I pressed the intercom button that connected me with Nancy, my administrative assistant.
“Nancy, is Joe Coffee here yet?”
Every time I said his name I nearly burst out laughing. Joe Coffee. His name sounded like a cartoon character from the 1990s. These days, Joe was all anyone could talk about. The most charismatic, charming, highest selling barista in the entire company. He’d single-handedly turned the store he worked at from one of our lowest selling stores to our top earner. No tricks. No gimmicks. He simply made our good coffee better and faster somehow, and livened up the store’s atmosphere, while putting a personal touch on his customer service. People went into his store just to watch him work. People loved him; literally, any one of my subordinates who met him—man or woman—came back to me praising this person. He was the Mother freaking Teresa of baristas. What else could I do? I had to research him. I had to promote him.
“Yes,” came Nancy’s timid response, “he’s here.” I wasn’t intimidating, at least, I didn’t think I was, but Nancy skirted around me like she was the administrative assistant to the Devil or something.
Seriously, I wasn’t that bad, was I?
“Send him in,” I said rolling my eyes.
“One moment, please.”
Yeah—people didn’t normally tell me ‘one moment.’ I stood from my chair, my heels clicking against the floor as I walked around my desk and toward the door.
I yanked it open.
Several of my employees, including Frank Westin, my COO, were out of their offices or cubicles, congregating around someone—someone I had to assume was the infamous Joe Coffee.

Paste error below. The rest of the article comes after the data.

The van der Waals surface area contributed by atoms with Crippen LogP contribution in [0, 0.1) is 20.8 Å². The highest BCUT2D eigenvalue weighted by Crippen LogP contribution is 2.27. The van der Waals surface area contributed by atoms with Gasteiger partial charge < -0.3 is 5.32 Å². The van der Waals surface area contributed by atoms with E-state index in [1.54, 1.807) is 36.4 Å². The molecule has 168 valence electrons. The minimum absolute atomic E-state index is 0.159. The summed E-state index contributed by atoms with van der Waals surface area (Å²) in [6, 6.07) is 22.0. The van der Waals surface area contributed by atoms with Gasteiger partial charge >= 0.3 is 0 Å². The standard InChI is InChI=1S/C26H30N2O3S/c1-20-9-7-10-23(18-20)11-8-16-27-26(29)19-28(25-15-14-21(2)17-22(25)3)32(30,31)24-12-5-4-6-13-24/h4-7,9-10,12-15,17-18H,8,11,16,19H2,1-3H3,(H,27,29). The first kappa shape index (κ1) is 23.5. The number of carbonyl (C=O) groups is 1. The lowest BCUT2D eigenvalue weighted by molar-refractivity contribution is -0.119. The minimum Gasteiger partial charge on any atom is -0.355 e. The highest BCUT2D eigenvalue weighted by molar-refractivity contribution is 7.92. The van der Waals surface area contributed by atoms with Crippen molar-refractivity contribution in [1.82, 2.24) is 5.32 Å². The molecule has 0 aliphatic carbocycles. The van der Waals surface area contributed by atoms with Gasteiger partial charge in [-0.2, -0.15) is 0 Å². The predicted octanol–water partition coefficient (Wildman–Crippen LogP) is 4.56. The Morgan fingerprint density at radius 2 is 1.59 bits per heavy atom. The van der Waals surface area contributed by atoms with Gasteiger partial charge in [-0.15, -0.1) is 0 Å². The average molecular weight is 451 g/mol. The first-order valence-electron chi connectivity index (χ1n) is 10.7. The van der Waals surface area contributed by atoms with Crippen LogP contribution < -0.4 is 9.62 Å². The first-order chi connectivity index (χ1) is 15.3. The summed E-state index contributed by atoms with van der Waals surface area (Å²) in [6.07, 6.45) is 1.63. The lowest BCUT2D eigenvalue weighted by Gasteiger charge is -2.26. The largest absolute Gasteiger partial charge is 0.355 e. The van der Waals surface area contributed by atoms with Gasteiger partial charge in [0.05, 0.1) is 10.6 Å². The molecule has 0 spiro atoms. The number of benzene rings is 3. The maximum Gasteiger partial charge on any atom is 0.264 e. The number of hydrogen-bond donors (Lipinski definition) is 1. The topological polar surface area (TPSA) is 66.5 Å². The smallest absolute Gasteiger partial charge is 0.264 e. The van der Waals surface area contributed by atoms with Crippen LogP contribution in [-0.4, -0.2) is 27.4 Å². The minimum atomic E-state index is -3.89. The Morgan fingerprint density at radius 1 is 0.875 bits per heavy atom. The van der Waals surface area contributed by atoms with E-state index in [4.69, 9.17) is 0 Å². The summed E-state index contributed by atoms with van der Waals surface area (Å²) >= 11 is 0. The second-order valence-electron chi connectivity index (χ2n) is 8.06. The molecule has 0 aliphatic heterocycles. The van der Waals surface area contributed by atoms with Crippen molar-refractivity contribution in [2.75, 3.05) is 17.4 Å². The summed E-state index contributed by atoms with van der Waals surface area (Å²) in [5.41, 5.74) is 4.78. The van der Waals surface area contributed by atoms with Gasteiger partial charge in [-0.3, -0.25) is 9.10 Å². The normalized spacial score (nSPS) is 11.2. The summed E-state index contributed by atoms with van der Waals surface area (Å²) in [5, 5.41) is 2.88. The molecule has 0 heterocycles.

“So . . .” I heard him tell the group. I couldn’t see past Frank’s six-foot-five stature to see this man’s face, but he had a smooth, warm voice—kind of like, well, coffee. “This stylishly, insanely beautiful, thirty-something woman with coffee stains all over her tailored white pantsuit stormed into the middle of the crowded store, threw up her hands, and screeched at me . . . and the rest of the terrified baristas working that day, ‘How . . . about . . . next time . . . you make sure . . . the lid is on?!’ It was my first day, mind you, but I learned my lesson that day—always make sure the lid is securely on.”
Laughter followed his story.
I wasn’t laughing.
I had my hands on my hips as the internal temperature inside me started to rise a couple of degrees. I cleared my throat. “Okay, everyone, the pow-wow is over. We all have jobs to do. Please, get back to them now.”
The easy mood in the room instantly went tense. I didn’t mean to come across as the ‘Boss-With-a-Stick-Up-Her-Ass,’ but that was exactly how I think they all thought of me. Whatever, as CEO, I had to run a tight ship. And, apparently, it was working for me. In the last ten years, my little business, Java Beans, had grown so much that we were now a household name in Portland, opened our tenth location just last month, which gave our biggest local rival, Weird and Wired, a serious run for their money. There was no room for error.
Everyone scattered like cockroaches with the lights flipped on back to their desks, back to at least pretending for my sake to look busy.
Joe Coffee hadn’t moved. As the sea of people parted, I got my first look at him.
The most electric blue eyes I’d ever seen in my life on one of the most handsome faces connected with mine. He’s young. He’s confident. He’s cocky. The easiness on his face makes me want to scream.
“In my office. Now,” I said sharply.
His little story, the one that made everyone’s tummy just roll with giggles, well . . . I was the woman in the tailored white pantsuit with coffee stains all over her.
I remembered that day.
I remembered yelling.
I hadn’t remembered Joe, per-se.
You’d think I’d remember those eyes.